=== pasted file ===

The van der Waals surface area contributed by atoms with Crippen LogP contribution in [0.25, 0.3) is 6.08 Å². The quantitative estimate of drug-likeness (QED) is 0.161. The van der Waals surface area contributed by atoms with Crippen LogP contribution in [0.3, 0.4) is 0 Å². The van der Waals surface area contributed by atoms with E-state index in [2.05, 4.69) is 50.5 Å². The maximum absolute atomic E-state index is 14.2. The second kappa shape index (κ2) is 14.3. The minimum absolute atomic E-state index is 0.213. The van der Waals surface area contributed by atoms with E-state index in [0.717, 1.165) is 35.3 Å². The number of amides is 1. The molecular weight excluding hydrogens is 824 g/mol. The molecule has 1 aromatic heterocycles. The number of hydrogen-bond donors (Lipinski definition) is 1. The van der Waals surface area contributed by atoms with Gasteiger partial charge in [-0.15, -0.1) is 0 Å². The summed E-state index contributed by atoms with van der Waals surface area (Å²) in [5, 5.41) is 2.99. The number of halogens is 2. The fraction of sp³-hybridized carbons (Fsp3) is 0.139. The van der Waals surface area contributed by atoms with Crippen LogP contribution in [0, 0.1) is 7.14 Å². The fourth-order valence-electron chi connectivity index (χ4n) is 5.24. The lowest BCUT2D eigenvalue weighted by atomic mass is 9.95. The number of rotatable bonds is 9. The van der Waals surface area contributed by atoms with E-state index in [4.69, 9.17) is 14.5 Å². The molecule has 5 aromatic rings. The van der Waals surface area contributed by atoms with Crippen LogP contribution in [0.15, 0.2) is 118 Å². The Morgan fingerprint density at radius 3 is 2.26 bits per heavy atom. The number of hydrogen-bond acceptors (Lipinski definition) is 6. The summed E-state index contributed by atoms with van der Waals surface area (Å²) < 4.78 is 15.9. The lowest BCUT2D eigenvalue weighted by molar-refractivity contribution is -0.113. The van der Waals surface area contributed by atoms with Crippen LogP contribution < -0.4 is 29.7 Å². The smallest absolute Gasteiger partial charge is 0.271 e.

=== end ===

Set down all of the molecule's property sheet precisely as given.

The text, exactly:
The van der Waals surface area contributed by atoms with Crippen LogP contribution in [0.25, 0.3) is 6.08 Å². The quantitative estimate of drug-likeness (QED) is 0.161. The van der Waals surface area contributed by atoms with Crippen LogP contribution in [0.3, 0.4) is 0 Å². The van der Waals surface area contributed by atoms with E-state index in [2.05, 4.69) is 50.5 Å². The maximum absolute atomic E-state index is 14.2. The second kappa shape index (κ2) is 14.3. The minimum absolute atomic E-state index is 0.213. The van der Waals surface area contributed by atoms with E-state index in [0.717, 1.165) is 35.3 Å². The number of amides is 1. The molecular weight excluding hydrogens is 824 g/mol. The molecule has 1 aromatic heterocycles. The number of hydrogen-bond donors (Lipinski definition) is 1. The van der Waals surface area contributed by atoms with Gasteiger partial charge in [-0.15, -0.1) is 0 Å². The summed E-state index contributed by atoms with van der Waals surface area (Å²) in [5, 5.41) is 2.99. The number of halogens is 2. The fraction of sp³-hybridized carbons (Fsp3) is 0.139. The van der Waals surface area contributed by atoms with Crippen LogP contribution in [0, 0.1) is 7.14 Å². The fourth-order valence-electron chi connectivity index (χ4n) is 5.24. The lowest BCUT2D eigenvalue weighted by atomic mass is 9.95. The number of rotatable bonds is 9. The van der Waals surface area contributed by atoms with E-state index in [4.69, 9.17) is 14.5 Å². The molecule has 5 aromatic rings. The van der Waals surface area contributed by atoms with Crippen LogP contribution in [0.15, 0.2) is 118 Å². The Morgan fingerprint density at radius 3 is 2.26 bits per heavy atom. The number of hydrogen-bond acceptors (Lipinski definition) is 6. The summed E-state index contributed by atoms with van der Waals surface area (Å²) < 4.78 is 15.9. The lowest BCUT2D eigenvalue weighted by molar-refractivity contribution is -0.113. The van der Waals surface area contributed by atoms with Crippen LogP contribution < -0.4 is 29.7 Å². The smallest absolute Gasteiger partial charge is 0.271 e.